Forgotten oil and gas wells linger, releasing toxic chemicals

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CRANE, Texas (AP) – Rusty pipes litter the sand fields of Ashley Williams Watt’s ranch in windswept West Texas. Corroded skeletons are all that are left of hundreds of abandoned oil wells. Unable to produce useful amounts of oil or gas, wells were plugged with cement decades ago.

But something strange is happening underground, where Watt once played among mesquite trees and hares. The wells seem to disconnect on their own. They spread dangerous chemicals in his fields.

She first found crude oil bubbling from an abandoned well. Then another well seeped from pools of produced water, a byproduct of oil and gas extraction containing toxic chemicals.

“I watch this well literally spit salt water into my water table, then I have to come home at night, and I’m sweaty and tired and smelly, and I take the shower and I turn on the shower and I look at him, and I think, is this shower going to kill me? says Watt.

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A GROWING THREAT

According to the Environmental Protection Agency, 3.2 million abandoned oil and gas wells exist in the United States. About a third were plugged with cement to prevent leaks. Most have not been plugged in at all.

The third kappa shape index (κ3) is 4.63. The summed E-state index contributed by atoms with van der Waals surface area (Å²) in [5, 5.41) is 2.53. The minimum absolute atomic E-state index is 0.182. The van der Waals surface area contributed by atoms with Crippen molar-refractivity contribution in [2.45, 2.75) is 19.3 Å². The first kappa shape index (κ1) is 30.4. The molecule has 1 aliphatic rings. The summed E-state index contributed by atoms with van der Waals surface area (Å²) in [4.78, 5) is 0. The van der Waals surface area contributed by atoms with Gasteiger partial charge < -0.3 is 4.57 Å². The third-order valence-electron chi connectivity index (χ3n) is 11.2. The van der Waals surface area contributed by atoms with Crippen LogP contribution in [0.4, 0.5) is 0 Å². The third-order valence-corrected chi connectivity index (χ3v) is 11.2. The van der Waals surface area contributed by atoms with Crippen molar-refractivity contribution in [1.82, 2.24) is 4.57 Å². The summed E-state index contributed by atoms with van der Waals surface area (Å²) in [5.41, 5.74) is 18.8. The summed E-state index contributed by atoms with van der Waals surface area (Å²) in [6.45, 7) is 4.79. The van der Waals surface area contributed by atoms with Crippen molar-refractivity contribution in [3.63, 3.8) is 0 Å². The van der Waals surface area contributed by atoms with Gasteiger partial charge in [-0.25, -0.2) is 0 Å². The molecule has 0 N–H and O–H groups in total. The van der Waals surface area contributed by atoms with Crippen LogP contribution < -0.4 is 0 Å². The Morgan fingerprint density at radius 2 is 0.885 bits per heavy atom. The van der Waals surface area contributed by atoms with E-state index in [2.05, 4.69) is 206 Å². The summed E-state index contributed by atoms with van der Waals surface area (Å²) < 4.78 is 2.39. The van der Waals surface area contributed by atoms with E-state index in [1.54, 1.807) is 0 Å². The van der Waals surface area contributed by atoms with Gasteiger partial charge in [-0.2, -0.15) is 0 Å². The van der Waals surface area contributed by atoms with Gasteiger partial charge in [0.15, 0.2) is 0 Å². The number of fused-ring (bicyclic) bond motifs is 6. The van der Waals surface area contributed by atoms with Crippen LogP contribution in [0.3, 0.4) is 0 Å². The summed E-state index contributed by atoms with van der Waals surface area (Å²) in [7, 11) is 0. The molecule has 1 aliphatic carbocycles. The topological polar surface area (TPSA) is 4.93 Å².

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Many sinks release methane, a greenhouse gas containing about 86 times the global warming power of carbon dioxide over two decades. Some are the leakage of chemicals such as benzene, a known carcinogen, into groundwater.

Regulators do not know the whereabouts of the hundreds of thousands of abandoned wells, as many of them were drilled before modern record keeping and plugging rules were established. They are a silent threat, threatening to explode or contaminate drinking water.

In recent years, abandoned wells have been discovered on the Navajo Nation, where a hiker came across wells oozing fluid that smelled of motor oil; in Colorado, where a basement exploded, killing two men after methane leaked from an abandoned pipeline; and in Wyoming, where a school closed after air tests revealed high levels of benzene and carbon dioxide.

President Joe Biden wants to spend billions to plug the wells. But Congress is unlikely to allocate enough money to seriously tackle the problem.

“If, suddenly, we could switch to all green renewable energies, that’s good, but these sinks are not disappearing; they will always be there, ”said Mary Kang, assistant professor at McGill University.

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TRACES OF BENZENE

After the discoveries on Watt’s ranch, traces of benzene appeared in the well that supplies his cattle with drinking water. Chevron, which owned two of the recently disconnected oil wells, began hauling potable water by truck as its crews attempted to fix the leaks. But Watt feared his animals had consumed contaminated water. So she had her 600 head of cattle transported to another part of her ranch.

Although Chevron officials maintained that the cattle could return safely, Watt disagreed.

She is haunted by the memory of crude oil bubbling in the toilet bowl on her family’s ranch as a teenager. Horrified, they moved on to another well, but never found the source of the leak.